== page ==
Latin American Herald Tribune
Venezuela Overview
Venezuelan Embassies & Consulates Around The World
Sites/Blogs about Venezuela
Venezuelan Newspapers
Facts about Venezuela
Venezuela Tourism
Embassies in Caracas

Colombia Overview
Colombian Embassies & Consulates Around the World
Government Links
Embassies in Bogota
Sites/Blogs about Colombia
Educational Institutions


Crude Oil
US Gasoline Prices
Natural Gas

UK Pound
Australia Dollar
Canada Dollar
Brazil Real
Mexico Peso
India Rupee

Antigua & Barbuda
Cayman Islands

Saint Kitts and Nevis
Saint Lucia
Saint Vincent and the Grenadines

Costa Rica
El Salvador



What's New at LAHT?
Follow Us On Facebook
Follow Us On Twitter
Most Viewed on the Web
Popular on Twitter
Receive Our Daily Headlines

  HOME | Brazil (Click here for more)

Brazilian Women Rewriting Rules against Machista Violence

SAO PAULO – Three women were murdered in Brazil each day last year, on average, the victims of gender violence and in 2017 a woman was raped every eight minutes.

These figures – 1,173 femicides perpetrated by men and 61,032 rapes – have served to mobilize a network of more than 29,000 women in the South American giant who, starting now, will join forces to present to the country’s institutions their own version of the rules and laws they need to have in place to be properly protected.

The Brazilian Women’s Group recently announced the project known as “The Stance,” a document edited by the members of the 50 nodes within the network that will be taken to Congress in Brasilia and presented to lawmakers.

Among the more than 29,000 woman is Maria da Penha, 74, a symbol for the fight against machista violence in Brazil after she survived two murder attempts by her husband and transformed her traumatic experience into a harsh law against mistreatment that bears her name.

“I feel happy because I see that we, this group of women, are working and thinking so that the law may be strengthened more and more,” said Da Penha in an interview with EFE.

The law designed to combat gender violence in Brazil, the so-called “Maria da Penha Law,” constituted a great leap forward for thousands of women in 2006 but, in practice, it does not have the proper framework to be able to be properly enforced.

According to Da Penha, one of the main problems is that the law establishes four entities to protect victims and potential victims, but they exist only on paper.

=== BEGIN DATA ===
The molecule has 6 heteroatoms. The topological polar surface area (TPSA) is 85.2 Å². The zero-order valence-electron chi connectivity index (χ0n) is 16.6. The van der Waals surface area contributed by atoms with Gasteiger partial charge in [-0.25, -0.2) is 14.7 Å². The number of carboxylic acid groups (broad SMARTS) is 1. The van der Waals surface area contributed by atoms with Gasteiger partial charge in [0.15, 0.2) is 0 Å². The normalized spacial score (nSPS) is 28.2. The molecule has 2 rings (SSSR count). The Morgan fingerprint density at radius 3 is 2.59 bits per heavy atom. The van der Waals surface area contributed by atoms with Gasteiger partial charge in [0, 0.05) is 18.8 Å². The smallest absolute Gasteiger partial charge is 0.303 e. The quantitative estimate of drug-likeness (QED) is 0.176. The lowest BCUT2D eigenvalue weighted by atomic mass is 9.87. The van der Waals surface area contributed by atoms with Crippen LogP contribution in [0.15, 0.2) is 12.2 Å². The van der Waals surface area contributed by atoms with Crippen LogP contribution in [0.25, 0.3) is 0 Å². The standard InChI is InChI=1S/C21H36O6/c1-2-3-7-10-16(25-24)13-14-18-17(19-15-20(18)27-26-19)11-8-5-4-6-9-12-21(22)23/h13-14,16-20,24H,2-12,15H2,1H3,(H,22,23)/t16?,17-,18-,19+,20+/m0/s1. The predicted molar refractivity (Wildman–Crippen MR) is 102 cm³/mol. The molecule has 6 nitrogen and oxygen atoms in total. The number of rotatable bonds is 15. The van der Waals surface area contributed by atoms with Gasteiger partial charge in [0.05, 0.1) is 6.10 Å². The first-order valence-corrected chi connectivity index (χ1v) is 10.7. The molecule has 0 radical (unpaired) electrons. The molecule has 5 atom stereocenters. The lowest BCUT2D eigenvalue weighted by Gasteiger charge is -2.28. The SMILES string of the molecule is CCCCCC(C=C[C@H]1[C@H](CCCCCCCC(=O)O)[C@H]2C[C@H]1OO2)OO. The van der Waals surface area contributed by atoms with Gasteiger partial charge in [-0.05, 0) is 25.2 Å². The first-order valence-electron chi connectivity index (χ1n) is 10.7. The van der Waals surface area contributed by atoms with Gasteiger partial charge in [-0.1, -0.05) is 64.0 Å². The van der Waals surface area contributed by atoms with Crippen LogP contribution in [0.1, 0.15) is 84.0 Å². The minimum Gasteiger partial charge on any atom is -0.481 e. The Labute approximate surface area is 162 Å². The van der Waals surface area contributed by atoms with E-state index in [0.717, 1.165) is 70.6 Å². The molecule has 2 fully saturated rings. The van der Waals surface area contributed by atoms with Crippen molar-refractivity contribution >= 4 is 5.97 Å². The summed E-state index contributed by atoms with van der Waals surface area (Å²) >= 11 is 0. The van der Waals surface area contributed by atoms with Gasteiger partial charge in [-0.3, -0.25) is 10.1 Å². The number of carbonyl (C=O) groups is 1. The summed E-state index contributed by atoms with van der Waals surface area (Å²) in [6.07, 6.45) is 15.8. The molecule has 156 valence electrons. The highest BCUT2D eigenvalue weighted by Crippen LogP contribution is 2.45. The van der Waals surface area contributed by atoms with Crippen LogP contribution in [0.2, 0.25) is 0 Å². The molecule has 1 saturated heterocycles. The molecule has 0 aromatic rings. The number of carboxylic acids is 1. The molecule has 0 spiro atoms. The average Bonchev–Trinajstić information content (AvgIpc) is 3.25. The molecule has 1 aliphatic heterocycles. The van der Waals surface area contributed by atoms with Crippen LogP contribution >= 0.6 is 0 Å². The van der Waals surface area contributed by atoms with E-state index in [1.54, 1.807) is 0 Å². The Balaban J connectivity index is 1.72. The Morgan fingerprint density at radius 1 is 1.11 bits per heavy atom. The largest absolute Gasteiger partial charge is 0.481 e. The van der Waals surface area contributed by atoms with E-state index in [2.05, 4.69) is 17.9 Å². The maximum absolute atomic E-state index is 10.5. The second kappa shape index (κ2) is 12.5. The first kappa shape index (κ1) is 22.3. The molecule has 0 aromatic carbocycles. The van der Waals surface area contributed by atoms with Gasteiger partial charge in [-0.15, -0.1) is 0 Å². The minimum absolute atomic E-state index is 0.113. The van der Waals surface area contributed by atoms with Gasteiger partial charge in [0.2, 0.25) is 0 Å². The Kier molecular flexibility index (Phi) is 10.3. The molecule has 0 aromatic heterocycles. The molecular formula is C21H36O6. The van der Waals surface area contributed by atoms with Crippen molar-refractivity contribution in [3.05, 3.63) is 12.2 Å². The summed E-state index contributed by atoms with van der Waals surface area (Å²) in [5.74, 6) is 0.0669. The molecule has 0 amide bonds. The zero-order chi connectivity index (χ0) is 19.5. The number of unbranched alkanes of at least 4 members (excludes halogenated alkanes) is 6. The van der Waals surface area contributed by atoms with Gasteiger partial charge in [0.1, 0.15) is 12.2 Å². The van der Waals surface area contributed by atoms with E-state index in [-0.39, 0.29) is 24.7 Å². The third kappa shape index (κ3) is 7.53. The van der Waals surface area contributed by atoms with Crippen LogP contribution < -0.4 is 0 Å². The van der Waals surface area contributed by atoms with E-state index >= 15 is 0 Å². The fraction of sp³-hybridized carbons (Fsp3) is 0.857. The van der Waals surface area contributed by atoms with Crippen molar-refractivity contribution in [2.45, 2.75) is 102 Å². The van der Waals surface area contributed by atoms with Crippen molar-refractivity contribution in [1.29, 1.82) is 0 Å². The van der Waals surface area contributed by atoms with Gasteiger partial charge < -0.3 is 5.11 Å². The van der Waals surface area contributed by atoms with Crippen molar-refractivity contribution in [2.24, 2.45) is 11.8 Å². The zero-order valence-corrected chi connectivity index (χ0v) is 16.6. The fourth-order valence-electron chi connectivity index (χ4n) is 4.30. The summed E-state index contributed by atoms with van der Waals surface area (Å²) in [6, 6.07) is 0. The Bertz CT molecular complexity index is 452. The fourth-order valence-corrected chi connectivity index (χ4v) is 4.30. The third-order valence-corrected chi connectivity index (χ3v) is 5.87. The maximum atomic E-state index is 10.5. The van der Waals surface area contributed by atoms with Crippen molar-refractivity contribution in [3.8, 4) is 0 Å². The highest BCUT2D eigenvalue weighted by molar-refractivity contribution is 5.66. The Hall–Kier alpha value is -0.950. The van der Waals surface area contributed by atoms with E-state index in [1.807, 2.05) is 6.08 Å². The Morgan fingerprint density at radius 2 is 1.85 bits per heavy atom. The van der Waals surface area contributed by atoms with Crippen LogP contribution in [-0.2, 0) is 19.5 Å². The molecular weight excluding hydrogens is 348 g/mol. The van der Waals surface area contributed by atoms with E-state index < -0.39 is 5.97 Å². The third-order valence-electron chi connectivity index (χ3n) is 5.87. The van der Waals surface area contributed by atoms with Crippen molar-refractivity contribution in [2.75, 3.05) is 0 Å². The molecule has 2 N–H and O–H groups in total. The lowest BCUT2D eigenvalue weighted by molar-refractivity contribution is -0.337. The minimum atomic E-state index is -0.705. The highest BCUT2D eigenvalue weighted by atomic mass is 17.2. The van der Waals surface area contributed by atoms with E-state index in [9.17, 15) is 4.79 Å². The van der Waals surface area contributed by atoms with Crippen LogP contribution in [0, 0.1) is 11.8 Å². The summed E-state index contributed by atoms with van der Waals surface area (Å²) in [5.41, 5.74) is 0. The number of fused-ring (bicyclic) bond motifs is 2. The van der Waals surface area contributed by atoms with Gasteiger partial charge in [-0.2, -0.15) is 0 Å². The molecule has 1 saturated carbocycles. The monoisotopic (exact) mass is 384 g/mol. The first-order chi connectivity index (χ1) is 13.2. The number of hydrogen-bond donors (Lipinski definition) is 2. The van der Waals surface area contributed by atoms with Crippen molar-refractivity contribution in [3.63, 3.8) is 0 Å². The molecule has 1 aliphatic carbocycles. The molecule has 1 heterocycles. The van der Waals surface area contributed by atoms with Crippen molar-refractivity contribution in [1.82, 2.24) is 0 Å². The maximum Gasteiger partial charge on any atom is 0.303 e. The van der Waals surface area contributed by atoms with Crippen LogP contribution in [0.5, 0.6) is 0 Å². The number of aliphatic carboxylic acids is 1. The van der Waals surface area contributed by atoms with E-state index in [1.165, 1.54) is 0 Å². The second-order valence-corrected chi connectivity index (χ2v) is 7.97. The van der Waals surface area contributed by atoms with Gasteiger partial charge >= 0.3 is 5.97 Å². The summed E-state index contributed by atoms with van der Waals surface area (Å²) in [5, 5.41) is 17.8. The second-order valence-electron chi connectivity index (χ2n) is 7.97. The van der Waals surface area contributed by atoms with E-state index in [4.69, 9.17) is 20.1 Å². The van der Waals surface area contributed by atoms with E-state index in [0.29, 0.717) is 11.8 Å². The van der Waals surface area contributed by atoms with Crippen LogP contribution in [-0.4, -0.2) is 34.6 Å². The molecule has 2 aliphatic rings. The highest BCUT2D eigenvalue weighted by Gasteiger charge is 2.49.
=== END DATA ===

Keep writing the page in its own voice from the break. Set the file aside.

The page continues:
“It’s going to be 13 years since the law was created and things are still not found outside the capitals (of the Brazilian states),” Da Penha said.

She also pushed for the existence of at least a Women’s Reference Center in each town, no matter how small, to guarantee psychological and legal assistance for victims of gender violence and for these centers to be set up inside the basic health centers so that women can seek help there in private.

“A woman can be murdered in a small town if she is seen entering a police station to complain about her husband,” the activist said.

For Sao Paulo Superior Court Judge Tatiane Moreira, the 2017 case of a woman who reported a man who ejaculated on her neck during a bus trip in the country’s largest city highlighted a recurring situation and mobilized civil society.

That provided the impulse for a law that remained stalled in Congress for months which set forth the crime of “inappropriate sexual contact” and was finally approved in August 2018.

The Brazilian feminist movement fears that the struggles and achievements of women in this regard are now in danger because of the election of ultrarightist President Jair Bolsonaro, who has established himself as the representative of the most conservative sectors within Brazil’s Congress.

Although he has moderated his discourse since entering office on Jan. 1, Bolsonaro has a sordid history of misogynistic and machista statements during his tenure as a federal lawmaker.

This past June, the president was forced by the courts to publish on the social networks a public apology for saying to a female lawmaker in 2003 that she didn’t “deserve” to be raped “because she’s too ugly” during a parliamentary debate.

In the coming months, the Brazilian women’s group will be working to prepare a text critically analyzing current policy on gender equality.

The president of the group and one of Brazil’s most important female businesspeople, Luiza Helena Trajano, told EFE in an interview that the initiative seeks to have an impact on society, the press and the government.

“We want to position ourselves on what we’re sure is lacking to change this picture,” Trajano said.

Last Thursday, during a political event, the group made public its stance on assorted questions affecting women’s health and rights, including ending the 30 percent quota set for female candidates in elections.

The network has also taken a clear position against the decree flexibilizing the purchase and possession of weapons in Brazil, one of Bolsonaro’s most controversial proposals that, the group says, could increase the number of femicides by firearms.


Enter your email address to subscribe to free headlines (and great cartoons so every email has a happy ending!) from the Latin American Herald Tribune:


Copyright Latin American Herald Tribune - 2005-2020 © All rights reserved